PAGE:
ICH E6 GCP Revision 3 – A First Look Into Updated GCP Principles


The ICH E6 Good Clinical Practice Guideline is a cornerstone in today’s guidance for Good Clinical Practice (GCP). The guidance addresses an international ethical and scientific quality standard for designing, conducting, recording, and reporting trials that involve the participation of human subjects. With the goal to provide a unified standard for all ICH regions to facilitate the mutual acceptance of clinical data by the regulatory authorities in these jurisdictions. As of March 2021, the newest revision R3 is in a draft state, so we took the opportunity to run down the important aspects of Data Integrity and Data Governance inside the first iteration of the ICH E6 GCP principles.

The Appropriate Management of Information

Before we address the aforementioned aspects, it is important to know that the basic guideline structure is going to change with the revision 3. ICH E6 R3 will be composed of an overarching principles document (which we cover here), Annex 1 (addressing interventional clinical trials), and Annex 2 (providing any needed additional considerations for non-traditional interventional clinical trials). The overarching principles document and Annex 1 will replace the current ICH E6 R2.

In 2019, the concept paper published by the ICH mentioned the application of GCP principles to the very diverse data sources of clinical trials as one central goal of the revision. The draft encourages the use of innovative digital health technologies to keep clinical trials in line with advancing technologies, which then lead to an increasing diversity of data sources. As per the usual risk-based approach, the processes involving those technologies should be proportionate to the risk and the importance of the data being collected. Therefore, many focal points are set on the assurance of reliable results and in awareness of protecting data privacy.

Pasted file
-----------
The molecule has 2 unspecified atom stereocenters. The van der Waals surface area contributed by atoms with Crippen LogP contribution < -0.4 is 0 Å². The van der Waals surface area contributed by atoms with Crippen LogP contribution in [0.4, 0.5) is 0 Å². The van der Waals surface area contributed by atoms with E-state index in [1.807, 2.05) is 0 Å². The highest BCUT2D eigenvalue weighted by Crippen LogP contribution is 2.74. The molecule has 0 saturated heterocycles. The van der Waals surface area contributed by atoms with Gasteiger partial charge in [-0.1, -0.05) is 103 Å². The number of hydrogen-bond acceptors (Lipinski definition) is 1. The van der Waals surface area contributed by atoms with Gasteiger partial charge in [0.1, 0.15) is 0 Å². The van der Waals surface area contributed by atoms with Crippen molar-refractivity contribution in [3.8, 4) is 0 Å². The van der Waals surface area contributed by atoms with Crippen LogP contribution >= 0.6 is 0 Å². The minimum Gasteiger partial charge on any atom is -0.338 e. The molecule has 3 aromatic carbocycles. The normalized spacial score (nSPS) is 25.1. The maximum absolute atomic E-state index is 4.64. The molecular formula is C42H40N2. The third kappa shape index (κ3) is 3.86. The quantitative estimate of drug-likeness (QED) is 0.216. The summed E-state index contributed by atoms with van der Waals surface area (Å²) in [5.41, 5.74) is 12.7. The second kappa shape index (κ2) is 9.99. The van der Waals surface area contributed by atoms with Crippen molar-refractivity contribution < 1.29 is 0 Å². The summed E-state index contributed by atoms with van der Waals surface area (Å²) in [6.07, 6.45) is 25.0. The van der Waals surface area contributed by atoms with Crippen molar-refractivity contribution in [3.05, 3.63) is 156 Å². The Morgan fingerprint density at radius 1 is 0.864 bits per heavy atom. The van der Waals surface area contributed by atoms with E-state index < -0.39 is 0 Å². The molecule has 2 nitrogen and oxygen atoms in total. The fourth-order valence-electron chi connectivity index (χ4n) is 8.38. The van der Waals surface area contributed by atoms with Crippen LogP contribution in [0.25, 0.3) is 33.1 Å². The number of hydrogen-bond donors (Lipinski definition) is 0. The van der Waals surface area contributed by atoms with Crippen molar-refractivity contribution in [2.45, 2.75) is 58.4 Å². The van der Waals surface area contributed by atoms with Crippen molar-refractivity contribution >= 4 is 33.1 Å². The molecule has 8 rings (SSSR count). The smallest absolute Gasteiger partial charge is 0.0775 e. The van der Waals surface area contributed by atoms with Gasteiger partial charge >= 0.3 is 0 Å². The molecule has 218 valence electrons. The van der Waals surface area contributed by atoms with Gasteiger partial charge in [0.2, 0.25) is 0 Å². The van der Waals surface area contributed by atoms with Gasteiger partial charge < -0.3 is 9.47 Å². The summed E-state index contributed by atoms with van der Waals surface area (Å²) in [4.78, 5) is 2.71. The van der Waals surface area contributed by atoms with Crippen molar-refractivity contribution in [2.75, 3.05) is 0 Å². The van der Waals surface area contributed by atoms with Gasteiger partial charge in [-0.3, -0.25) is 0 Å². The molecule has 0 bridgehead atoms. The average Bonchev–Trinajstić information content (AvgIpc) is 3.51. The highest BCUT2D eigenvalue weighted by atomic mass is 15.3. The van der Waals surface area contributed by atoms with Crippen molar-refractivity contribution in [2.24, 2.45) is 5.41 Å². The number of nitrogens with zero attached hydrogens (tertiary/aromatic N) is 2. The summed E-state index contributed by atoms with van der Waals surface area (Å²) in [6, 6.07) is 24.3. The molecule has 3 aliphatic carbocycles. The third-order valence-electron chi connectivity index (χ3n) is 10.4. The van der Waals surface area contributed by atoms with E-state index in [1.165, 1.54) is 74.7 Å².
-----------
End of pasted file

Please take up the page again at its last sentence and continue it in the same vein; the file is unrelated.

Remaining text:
Although the principles document does not explicitly contain Data Integrity aspects (which were part of ICH E6 R2, Chapter 4.9), it is to assume that all this information will be found in the upcoming Annex 1.

Still, Chapter 10 is dedicated to the generation of reliable results, which in turn are supported by known Data Integrity and Data Governance fundamentals:

The quality of the information generated should be adequate.
Systems, tools and processes should be adequately controlled (means: validated) in order to be fit for the intended use.
Including IT systems, the importance of IT security and user management is a prevalent aspect.
Processes must provide controls to ensure Data Integrity, Traceability and Protection of Data
Clinical Trial information should be secure and available for regulatory authorities throughout the retention period. It is critical to allow reconstruction of the conducted trial to ensure reliable results.
All principles apply irrespective of the media used for documentation and information.

Interestingly, a definition about results, information and data is given that seems adopted from the widely known “Pyramid of Wisdom”, but with the term “Results” instead of “Knowledge”. The ICH E6 principles document states:

“For the purpose of this guideline, the term “information” reflects meaningful organization and processing of data and documentation and “data” reflects measurement and assessment of variable parameters relevant to specific outcomes. The “results” are a composition of organized and fit-for-purpose information.”


The 3rd revision of the ICH E6 Good Clinical Practice sets one key point on the importance of reliable results and information. Albeit being already represented in ICH E6 R2 in terms of an updated management of electronic records, an increasing focus on clinical data and information was observed, as was covered by the effort to assess data integrity in global trials, published in the joint paper of the U.S. FDA and MHRA. This includes the importance of validated systems and processes according to the EMA Sponsor Notice and their “GCP matters” questionnaire. The statement that Data Integrity is of outstanding importance during the early phases of the product lifecycle is also represented by the new U.S. FDA Pre Approval Inspection Program.


Finally, the principles guidance emphasizes the parallelism between GCP and GMP as seen in our small illustration. It clarifies that, for the production of investigational products, the same standards known for GMP have to be applied, which of course also applies all the important aspects of Data Integrity.

Since this publication is part of the overarching process of the ICH GCP Renovation initiative, we are excited about the publication of Annex 1 & 2, as well as to see the guidelines standing together in linkage with the modernized ICH E8.

Authored by Julian Oberle, Dr. Elham Abdollahi-Mirzanagh and Dr. Ulrich Koellisch

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